The Varese holiday camp was designed by architect Mario Loreti and built between 1937 and 1939. The monumental and futurist building combined two functions: as a centre for health and as a site of education with Fascist propaganda.
Between futurism and propaganda
The monumental and futurist elements underline the celebrative and symbolic features typical of architecture built during the Fascist period. In fact, from above the building resembles a seaplane, in line with futurist interpretations of Fascist propaganda.
The symmetrical structure consists of a central building and two lateral ones which housed the dormitories and service rooms. At the centre of the structure, a five-storey monumental grid of reinforced concrete supports an original ramp-staircase. These huge Piranesian ramps consisted of crossing inclined floors, which were visible through large central windows. In fact, the aim was to exhibit the gymnastic performances and ceremonial parades of the Fascist youth.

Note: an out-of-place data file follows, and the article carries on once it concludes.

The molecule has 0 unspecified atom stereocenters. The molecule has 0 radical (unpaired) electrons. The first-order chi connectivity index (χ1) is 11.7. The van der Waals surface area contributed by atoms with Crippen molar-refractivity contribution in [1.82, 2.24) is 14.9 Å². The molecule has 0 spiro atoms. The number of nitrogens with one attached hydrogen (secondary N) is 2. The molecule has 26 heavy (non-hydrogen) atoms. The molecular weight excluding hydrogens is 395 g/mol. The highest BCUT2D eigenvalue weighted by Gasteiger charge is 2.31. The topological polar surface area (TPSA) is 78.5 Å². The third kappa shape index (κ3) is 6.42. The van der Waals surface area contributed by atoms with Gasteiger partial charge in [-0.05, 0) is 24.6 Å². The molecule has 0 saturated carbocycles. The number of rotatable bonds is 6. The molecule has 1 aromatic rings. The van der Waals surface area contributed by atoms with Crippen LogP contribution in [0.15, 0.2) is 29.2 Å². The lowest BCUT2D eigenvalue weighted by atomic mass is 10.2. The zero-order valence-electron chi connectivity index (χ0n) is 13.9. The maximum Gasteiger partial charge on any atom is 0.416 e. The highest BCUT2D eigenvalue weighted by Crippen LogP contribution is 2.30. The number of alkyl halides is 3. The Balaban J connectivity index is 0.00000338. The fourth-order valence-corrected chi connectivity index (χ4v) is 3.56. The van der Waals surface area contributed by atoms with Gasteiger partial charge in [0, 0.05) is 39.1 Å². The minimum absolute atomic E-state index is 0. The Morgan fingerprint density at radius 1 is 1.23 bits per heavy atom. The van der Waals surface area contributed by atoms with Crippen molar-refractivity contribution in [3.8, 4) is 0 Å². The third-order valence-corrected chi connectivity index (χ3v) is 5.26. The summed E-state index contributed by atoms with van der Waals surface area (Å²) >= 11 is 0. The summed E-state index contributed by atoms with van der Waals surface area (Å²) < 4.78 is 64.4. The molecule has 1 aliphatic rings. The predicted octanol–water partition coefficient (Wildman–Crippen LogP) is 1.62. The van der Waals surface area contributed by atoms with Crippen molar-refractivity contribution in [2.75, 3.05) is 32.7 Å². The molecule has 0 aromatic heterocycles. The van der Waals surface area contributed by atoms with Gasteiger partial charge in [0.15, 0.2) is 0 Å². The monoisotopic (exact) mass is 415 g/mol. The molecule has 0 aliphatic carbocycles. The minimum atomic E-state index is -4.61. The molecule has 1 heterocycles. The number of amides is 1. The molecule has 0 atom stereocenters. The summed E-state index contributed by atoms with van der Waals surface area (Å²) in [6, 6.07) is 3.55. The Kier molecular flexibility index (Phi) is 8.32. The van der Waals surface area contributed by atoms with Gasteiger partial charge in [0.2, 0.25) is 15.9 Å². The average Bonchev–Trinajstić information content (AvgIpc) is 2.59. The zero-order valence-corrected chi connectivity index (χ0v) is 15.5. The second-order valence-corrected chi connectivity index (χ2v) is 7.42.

After only two years of hosting children, with the outbreak of WW II, the building was assigned a new function as a military hospital for the Italian army, and with the German occupation as a prisoner of war camp. Partially damaged during the conflict, it underwent a minor restoration immediately after the war, when the central ramps were rebuilt. In 1949, the holiday camp returned to its original function, but was finally evacuated in 1957 having become unsafe.
The Varese holiday camp today
Today, the monumental building is totally abandoned. Through the skeletal structure one can glimpse the horizon on the sea. It served as a film location for two Italian films: Marcello Aliprandi’s La Ragazza di Latta (1970) and Pupi Avanti’s horror film Zeder (1983).